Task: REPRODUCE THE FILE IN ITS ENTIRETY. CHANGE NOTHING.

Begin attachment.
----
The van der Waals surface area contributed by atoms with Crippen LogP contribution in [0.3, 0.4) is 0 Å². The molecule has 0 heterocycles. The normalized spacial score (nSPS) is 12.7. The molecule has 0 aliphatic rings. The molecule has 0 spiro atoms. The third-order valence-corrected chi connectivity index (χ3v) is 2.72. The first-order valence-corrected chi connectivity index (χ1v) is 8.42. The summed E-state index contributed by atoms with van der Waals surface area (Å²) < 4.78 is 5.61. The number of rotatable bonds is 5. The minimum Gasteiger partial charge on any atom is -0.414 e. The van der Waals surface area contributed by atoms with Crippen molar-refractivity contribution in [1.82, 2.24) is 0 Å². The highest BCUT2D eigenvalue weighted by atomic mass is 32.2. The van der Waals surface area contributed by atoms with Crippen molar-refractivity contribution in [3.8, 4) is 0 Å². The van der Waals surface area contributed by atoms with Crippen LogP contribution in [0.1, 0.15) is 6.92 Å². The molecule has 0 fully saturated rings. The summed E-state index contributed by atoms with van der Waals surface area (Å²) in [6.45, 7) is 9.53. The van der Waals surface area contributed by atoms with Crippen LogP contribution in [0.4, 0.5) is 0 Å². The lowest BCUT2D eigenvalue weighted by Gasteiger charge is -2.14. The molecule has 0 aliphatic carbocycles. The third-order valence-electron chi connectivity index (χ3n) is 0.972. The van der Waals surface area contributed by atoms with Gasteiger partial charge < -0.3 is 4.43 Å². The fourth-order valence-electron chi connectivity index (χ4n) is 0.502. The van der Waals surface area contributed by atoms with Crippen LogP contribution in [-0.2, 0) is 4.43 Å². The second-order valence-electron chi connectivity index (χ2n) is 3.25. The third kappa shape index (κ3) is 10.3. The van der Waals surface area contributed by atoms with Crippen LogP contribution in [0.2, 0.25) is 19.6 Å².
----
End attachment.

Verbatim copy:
The van der Waals surface area contributed by atoms with Crippen LogP contribution in [0.3, 0.4) is 0 Å². The molecule has 0 heterocycles. The normalized spacial score (nSPS) is 12.7. The molecule has 0 aliphatic rings. The molecule has 0 spiro atoms. The third-order valence-corrected chi connectivity index (χ3v) is 2.72. The first-order valence-corrected chi connectivity index (χ1v) is 8.42. The summed E-state index contributed by atoms with van der Waals surface area (Å²) < 4.78 is 5.61. The number of rotatable bonds is 5. The minimum Gasteiger partial charge on any atom is -0.414 e. The van der Waals surface area contributed by atoms with Crippen molar-refractivity contribution in [1.82, 2.24) is 0 Å². The highest BCUT2D eigenvalue weighted by atomic mass is 32.2. The van der Waals surface area contributed by atoms with Crippen molar-refractivity contribution in [3.8, 4) is 0 Å². The van der Waals surface area contributed by atoms with Crippen LogP contribution in [0.1, 0.15) is 6.92 Å². The molecule has 0 fully saturated rings. The summed E-state index contributed by atoms with van der Waals surface area (Å²) in [6.45, 7) is 9.53. The van der Waals surface area contributed by atoms with Crippen LogP contribution in [0.4, 0.5) is 0 Å². The lowest BCUT2D eigenvalue weighted by Gasteiger charge is -2.14. The molecule has 0 aliphatic carbocycles. The third-order valence-electron chi connectivity index (χ3n) is 0.972. The van der Waals surface area contributed by atoms with Gasteiger partial charge < -0.3 is 4.43 Å². The fourth-order valence-electron chi connectivity index (χ4n) is 0.502. The van der Waals surface area contributed by atoms with Crippen LogP contribution in [-0.2, 0) is 4.43 Å². The second-order valence-electron chi connectivity index (χ2n) is 3.25. The third kappa shape index (κ3) is 10.3. The van der Waals surface area contributed by atoms with Crippen LogP contribution in [0.2, 0.25) is 19.6 Å².